ASBM responds to Australia’s breaks with other regulators on biosimilar substitution
The Alliance for Safe Biologic Medicines (ASBM) has condemned recent announcements by Australian Health Minister Sussan Ley and the Pharmaceutical Benefits Advisory Committee (PBAC) that Australia would break with widely-held international standards by becoming the first and only nation to allow pharmacy-level substitution of biologic medicines without physician involvement.
Patient advocate Stephen Murby, former chair of the Consumers Health Forum and an ASBM Advisory Board member, said, "Allowing automatic substitution of biosimilars is an enormously retrograde step for Australia. One which is completely out-of-kilter with world best practice and which has the potential to reduce the standards of safe use of biosimilars for patients."
Biosimilars are copies of the biologic medicines used to treat serious conditions such as rheumatoid arthritis, multiple sclerosis and cancer- potentially at lower costs. Yet unlike generic versions of chemical drugs, which are structurally identical to their reference products, biosimilars are merely "similar" to their reference products. Even seemingly minor differences between two similar biologics can produce unexpected effects in patients, such as unwanted immune responses that harm rather than heal.
"In eleven countries, ASBM has asked the physicians who routinely prescribe these medicines to weigh in on automatic substitution, and in every country surveyed, the response has been widespread opposition," Murby said.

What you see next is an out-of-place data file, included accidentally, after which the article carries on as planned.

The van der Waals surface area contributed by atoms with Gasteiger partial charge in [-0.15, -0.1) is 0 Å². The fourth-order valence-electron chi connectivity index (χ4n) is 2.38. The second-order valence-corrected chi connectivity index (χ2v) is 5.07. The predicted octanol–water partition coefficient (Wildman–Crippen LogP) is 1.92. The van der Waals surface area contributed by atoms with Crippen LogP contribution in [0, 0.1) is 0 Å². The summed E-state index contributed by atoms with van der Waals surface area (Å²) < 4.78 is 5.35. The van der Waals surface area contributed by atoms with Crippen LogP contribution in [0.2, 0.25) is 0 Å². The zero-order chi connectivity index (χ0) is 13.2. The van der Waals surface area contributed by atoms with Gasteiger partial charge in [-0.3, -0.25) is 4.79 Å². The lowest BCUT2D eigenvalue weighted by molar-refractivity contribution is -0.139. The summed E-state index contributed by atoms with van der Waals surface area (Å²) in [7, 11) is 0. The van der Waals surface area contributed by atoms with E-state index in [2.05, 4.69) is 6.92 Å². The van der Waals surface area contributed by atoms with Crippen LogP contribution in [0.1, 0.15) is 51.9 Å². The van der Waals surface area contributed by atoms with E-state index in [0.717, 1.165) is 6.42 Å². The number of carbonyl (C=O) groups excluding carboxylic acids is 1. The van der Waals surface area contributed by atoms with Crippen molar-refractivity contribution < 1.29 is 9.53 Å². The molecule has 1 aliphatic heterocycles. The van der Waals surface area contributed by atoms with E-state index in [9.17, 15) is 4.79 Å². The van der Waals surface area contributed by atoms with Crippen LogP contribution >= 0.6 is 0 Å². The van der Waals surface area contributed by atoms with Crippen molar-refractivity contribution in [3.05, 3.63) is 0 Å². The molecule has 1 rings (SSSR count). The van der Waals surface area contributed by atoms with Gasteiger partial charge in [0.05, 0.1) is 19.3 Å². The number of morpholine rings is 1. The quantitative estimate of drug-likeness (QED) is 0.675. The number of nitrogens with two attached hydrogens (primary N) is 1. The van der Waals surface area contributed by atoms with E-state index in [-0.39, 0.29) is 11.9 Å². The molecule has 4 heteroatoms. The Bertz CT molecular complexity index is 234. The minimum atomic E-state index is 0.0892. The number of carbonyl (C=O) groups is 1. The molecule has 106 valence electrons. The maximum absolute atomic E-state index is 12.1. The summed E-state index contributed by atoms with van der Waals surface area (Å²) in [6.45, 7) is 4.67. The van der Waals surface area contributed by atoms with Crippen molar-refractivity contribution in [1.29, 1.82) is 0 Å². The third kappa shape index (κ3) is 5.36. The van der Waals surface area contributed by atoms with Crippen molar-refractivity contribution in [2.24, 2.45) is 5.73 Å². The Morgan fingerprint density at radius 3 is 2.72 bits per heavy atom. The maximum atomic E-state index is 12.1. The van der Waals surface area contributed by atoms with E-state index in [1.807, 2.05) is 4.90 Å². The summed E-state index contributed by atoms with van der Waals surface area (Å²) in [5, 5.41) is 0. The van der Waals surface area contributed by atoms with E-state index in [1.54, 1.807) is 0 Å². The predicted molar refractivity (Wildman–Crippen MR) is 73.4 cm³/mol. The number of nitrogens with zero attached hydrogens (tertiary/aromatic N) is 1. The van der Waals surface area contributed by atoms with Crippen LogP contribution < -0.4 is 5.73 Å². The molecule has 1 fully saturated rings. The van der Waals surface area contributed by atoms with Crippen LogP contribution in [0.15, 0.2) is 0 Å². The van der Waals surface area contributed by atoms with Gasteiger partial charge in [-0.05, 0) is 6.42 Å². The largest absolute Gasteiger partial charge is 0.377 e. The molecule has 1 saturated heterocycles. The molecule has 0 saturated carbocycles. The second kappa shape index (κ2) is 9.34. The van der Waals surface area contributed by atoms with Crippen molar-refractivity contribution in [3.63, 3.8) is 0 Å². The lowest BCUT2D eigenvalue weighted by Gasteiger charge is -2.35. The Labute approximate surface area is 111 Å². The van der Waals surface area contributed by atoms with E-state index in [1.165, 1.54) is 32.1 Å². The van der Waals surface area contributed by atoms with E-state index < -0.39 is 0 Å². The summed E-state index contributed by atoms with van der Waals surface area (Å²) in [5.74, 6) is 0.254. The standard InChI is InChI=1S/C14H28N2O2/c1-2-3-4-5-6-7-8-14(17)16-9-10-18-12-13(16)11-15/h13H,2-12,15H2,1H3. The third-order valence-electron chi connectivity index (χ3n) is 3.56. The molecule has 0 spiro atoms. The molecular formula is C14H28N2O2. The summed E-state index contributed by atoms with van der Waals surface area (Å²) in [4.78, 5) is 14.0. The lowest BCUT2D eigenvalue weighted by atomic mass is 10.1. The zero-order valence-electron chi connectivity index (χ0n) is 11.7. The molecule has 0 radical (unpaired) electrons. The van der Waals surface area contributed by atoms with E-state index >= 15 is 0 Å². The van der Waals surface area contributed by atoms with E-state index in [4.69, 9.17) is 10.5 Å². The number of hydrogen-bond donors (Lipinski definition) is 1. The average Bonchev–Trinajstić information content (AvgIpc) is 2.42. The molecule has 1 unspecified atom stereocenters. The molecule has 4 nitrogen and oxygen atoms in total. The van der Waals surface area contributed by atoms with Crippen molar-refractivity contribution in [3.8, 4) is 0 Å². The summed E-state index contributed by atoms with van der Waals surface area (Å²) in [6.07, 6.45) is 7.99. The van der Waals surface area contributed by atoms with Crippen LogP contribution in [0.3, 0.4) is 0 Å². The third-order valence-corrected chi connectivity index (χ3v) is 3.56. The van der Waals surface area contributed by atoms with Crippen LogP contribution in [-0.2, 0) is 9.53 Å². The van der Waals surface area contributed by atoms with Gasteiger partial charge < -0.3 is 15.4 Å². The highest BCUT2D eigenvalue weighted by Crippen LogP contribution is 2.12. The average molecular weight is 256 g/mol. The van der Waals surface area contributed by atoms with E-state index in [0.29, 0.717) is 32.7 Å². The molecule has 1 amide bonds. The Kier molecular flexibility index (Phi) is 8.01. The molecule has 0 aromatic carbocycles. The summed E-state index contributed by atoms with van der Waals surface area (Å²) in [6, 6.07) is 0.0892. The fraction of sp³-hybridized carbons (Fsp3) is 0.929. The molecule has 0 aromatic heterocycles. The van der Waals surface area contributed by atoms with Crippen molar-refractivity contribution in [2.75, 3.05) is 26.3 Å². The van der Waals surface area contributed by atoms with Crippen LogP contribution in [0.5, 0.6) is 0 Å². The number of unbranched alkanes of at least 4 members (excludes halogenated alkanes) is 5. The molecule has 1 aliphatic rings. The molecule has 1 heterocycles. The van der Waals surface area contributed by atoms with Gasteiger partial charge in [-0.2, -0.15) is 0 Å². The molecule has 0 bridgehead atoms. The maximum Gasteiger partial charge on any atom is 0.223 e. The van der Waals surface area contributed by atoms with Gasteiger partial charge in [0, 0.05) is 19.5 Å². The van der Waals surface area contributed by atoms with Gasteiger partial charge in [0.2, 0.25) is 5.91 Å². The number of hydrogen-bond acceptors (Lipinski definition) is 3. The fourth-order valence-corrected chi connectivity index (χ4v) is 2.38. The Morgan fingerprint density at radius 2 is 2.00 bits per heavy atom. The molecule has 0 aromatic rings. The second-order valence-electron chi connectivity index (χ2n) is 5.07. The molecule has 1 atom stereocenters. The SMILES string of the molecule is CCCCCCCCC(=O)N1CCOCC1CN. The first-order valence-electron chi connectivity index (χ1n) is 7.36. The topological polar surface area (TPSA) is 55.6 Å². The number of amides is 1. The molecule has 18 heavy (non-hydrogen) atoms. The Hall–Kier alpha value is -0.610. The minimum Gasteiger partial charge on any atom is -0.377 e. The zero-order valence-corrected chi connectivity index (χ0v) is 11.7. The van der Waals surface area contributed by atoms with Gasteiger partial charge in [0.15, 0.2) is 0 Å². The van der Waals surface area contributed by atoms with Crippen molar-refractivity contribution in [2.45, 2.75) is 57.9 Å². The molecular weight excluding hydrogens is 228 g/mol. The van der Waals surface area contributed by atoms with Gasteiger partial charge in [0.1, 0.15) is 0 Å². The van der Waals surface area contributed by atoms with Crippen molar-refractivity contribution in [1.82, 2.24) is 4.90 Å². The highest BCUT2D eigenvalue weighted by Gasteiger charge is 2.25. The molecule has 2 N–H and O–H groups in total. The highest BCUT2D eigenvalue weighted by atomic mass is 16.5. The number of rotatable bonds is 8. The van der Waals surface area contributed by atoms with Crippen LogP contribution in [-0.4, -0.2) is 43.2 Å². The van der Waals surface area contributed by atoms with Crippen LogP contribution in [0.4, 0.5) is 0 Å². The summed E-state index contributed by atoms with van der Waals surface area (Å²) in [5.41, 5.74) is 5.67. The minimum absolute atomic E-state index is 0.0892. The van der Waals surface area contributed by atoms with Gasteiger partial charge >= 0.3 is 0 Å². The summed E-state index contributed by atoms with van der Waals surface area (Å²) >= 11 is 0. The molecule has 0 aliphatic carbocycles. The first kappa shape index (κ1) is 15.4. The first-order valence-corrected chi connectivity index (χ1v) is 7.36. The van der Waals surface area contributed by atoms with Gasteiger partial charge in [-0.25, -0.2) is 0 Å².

- Notification in the event of a biosimilar substitution was considered "very important" or "critical" by 80% of U.S., 77% of European, 85% of Canadian and 87% of Latin American physicians surveyed.
- The ability to prevent a substitution by indicating "do not substitute" or "dispense as written" on the prescription was considered "very important" or "critical" 82% of U.S., 77% of European, 80% of Canadian and 85% of Latin American physicians surveyed
- Even at the initiation of treatment, allowing a pharmacist to determine which biologic to dispense to the patient was considered "unacceptable" to 62% of European, 71% of Canadian and 85% of Latin American physicians.
Respondents were almost exclusively certified in one of specialties in which biologics are routinely prescribed: dermatology, endocrinology, oncology, nephrology, neurology or rheumatology.
"There are good reasons that no country in the world currently uses automatic substitution-chief among them that treatment decisions involving these complex and sensitive medicines should be made by the physician and patient, not a third party."
Neither Health Canada, nor the EMA, both of which have approved biosimilars for clinical use, support automatic substitution; the determination of which biologic to use is left solely to the physician. While France statutorily permits automatic substitution in very limited cases, this policy has never been implemented. The FDA, which recently approved its first biosimilar, has not yet defined what data would need to be provided in order for an approved biosimilar to be safely substituted without physician involvement.